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A Treatment of Computational Precision, Number Representation, and Large Integers in an Introductory Fortran Course
Article

## William Richardson, Francis Marion University, United States

JCMST Volume 25, Number 3, ISSN 0731-9258 Publisher: Association for the Advancement of Computing in Education (AACE), Waynesville, NC USA

## Abstract

Computational precision is sometimes given short shrift in a first programming course. Treating this topic requires discussing integer and floating-point number representations and inaccuracies that may result from their use. An example of a moderately simple programming problem from elementary statistics was examined. It forced students to confront problems associated with number representations and investigate appropriate ways to circumvent them. In the example, integers were represented using two's complement form, and floating-point numbers according to the Institute of Electrical and Electronics Engineers (IEEE) standard 754, both using 32 bits. Floating-point number representation (64-bit) was necessary to achieve results accurate to two decimal positions. Finally, Fortran 90/95 subprograms were written to implement arbitrarily precise operations with large integers. Students in an introductory course can write subprograms for addition and subtraction of large integers. More sophisticated subprograms that depend on the fast Fourier transform were written to perform multiplication and division of large integers. These subprograms are more suited to an advanced programming or numerical analysis course. The subprograms written to perform large-integer operations were used to determine exact solutions for the statistical problem.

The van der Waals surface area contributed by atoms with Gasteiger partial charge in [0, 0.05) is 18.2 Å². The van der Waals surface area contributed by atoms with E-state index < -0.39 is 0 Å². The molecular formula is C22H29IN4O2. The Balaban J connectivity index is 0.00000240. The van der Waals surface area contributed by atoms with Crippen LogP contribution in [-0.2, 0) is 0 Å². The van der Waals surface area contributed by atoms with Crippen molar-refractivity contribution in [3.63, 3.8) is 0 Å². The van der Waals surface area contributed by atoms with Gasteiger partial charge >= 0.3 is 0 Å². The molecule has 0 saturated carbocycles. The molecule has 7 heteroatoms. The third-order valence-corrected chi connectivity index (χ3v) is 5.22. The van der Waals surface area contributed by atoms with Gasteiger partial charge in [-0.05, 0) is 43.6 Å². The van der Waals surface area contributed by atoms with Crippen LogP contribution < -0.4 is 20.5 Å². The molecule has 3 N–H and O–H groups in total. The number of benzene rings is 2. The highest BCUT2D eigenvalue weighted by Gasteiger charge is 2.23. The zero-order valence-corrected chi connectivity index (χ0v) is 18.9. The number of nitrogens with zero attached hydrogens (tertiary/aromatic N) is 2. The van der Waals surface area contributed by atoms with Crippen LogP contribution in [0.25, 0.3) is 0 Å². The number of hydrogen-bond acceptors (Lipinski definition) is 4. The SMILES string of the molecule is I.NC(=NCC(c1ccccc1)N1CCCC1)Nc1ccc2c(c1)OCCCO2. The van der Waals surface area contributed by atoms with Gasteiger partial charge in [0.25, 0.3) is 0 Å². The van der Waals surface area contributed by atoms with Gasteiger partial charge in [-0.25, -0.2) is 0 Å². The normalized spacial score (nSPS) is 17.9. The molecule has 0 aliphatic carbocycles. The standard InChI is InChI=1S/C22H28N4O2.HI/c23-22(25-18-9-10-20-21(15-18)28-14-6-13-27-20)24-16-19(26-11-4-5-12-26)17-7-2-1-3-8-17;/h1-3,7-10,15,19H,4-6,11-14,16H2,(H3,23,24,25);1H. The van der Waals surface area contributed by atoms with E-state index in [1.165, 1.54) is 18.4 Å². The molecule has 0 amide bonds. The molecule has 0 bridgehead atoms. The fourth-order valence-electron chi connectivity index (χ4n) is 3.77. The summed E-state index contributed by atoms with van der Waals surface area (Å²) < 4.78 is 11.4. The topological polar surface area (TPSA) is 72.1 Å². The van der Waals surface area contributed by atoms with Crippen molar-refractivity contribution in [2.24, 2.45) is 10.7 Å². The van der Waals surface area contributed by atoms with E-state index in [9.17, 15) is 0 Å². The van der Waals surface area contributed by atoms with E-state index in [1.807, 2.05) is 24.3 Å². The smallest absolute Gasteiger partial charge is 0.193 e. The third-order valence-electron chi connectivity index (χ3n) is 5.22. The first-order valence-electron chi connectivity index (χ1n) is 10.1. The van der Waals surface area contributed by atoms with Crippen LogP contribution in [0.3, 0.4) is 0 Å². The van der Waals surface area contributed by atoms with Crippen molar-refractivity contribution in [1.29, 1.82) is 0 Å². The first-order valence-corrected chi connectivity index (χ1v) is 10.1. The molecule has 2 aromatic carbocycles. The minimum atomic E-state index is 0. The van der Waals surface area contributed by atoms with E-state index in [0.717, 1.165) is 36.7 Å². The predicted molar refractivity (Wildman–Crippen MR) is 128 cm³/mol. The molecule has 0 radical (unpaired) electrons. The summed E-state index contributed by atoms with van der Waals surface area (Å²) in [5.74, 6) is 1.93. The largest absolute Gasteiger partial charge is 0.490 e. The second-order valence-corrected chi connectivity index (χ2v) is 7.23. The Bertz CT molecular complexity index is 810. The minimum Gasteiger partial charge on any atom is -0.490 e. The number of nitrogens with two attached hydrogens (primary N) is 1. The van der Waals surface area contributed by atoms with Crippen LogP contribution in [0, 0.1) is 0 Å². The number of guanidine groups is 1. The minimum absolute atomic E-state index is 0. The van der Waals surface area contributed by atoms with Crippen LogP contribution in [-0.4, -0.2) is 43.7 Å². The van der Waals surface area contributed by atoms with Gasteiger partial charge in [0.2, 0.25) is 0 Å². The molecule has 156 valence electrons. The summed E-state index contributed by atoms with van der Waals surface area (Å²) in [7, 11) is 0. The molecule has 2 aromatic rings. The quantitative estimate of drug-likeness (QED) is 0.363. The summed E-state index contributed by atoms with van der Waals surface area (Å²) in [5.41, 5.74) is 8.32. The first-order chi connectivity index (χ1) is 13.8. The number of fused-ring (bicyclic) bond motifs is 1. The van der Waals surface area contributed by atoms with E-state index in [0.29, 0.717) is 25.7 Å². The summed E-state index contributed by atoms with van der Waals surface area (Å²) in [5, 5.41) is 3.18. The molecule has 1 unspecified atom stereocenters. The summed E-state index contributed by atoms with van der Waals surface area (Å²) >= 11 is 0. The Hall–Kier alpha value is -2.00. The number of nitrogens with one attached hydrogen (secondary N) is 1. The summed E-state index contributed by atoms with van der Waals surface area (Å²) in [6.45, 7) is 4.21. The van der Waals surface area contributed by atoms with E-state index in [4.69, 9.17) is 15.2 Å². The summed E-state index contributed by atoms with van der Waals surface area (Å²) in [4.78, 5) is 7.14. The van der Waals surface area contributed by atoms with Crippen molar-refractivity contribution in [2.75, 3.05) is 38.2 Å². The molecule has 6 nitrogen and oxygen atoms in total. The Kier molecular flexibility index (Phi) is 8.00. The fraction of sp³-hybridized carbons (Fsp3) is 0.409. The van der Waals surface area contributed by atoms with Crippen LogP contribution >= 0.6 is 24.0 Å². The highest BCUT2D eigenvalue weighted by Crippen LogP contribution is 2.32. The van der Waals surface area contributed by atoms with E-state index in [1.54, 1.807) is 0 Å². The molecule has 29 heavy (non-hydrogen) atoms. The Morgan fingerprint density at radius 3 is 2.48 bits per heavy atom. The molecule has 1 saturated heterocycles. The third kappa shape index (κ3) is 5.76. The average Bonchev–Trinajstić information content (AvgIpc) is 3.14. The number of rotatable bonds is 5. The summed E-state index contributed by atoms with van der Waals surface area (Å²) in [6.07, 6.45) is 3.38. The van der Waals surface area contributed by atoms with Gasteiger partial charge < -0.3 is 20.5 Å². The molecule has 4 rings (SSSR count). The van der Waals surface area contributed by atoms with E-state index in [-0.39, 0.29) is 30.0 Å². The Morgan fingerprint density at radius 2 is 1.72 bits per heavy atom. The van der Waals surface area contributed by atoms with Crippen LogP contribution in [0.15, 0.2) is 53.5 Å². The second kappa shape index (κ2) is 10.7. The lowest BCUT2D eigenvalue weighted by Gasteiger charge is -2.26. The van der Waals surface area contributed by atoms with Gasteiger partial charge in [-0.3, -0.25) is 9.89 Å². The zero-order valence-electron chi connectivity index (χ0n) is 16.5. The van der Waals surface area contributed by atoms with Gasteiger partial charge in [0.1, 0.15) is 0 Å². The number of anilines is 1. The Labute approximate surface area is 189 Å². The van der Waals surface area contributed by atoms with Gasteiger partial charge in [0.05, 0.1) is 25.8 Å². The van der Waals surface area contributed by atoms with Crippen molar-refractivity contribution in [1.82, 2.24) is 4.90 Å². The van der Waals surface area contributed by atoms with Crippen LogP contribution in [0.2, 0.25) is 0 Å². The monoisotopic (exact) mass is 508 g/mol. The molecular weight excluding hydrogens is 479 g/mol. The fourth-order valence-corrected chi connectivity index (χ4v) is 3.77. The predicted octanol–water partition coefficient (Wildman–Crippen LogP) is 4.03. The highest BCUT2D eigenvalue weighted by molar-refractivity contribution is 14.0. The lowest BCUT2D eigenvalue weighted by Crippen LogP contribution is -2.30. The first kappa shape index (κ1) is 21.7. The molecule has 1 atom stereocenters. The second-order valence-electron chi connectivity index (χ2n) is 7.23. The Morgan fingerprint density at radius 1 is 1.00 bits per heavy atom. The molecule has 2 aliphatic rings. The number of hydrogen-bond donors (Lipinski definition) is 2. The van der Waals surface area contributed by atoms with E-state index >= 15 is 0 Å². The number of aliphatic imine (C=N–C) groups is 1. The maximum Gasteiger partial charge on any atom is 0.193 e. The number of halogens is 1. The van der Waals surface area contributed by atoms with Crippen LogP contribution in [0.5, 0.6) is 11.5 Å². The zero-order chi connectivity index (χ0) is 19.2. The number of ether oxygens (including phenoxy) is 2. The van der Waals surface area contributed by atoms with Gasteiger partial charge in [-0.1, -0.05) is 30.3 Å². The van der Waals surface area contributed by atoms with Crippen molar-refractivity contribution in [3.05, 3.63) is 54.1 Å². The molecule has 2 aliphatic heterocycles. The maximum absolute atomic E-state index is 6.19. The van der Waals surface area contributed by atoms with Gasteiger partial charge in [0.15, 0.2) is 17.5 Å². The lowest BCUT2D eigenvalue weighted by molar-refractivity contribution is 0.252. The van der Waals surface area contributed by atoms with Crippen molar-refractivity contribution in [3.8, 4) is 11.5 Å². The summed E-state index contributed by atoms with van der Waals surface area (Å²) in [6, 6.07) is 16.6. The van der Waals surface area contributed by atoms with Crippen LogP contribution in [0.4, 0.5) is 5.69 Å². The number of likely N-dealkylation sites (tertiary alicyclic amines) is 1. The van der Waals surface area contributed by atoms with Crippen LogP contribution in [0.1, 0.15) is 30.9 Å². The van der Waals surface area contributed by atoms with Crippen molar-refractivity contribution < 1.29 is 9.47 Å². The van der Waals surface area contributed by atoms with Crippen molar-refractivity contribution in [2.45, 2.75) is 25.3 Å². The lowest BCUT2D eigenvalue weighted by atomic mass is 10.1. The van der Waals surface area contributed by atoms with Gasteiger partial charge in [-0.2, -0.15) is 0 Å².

## Citation

Richardson, W. (2006). A Treatment of Computational Precision, Number Representation, and Large Integers in an Introductory Fortran Course. Journal of Computers in Mathematics and Science Teaching, 25(3), 213-237. Waynesville, NC USA: Association for the Advancement of Computing in Education (AACE). Retrieved December 4, 2022 from https://www.learntechlib.org/primary/p/6298/.

© 2006 Association for the Advancement of Computing in Education (AACE)

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## References

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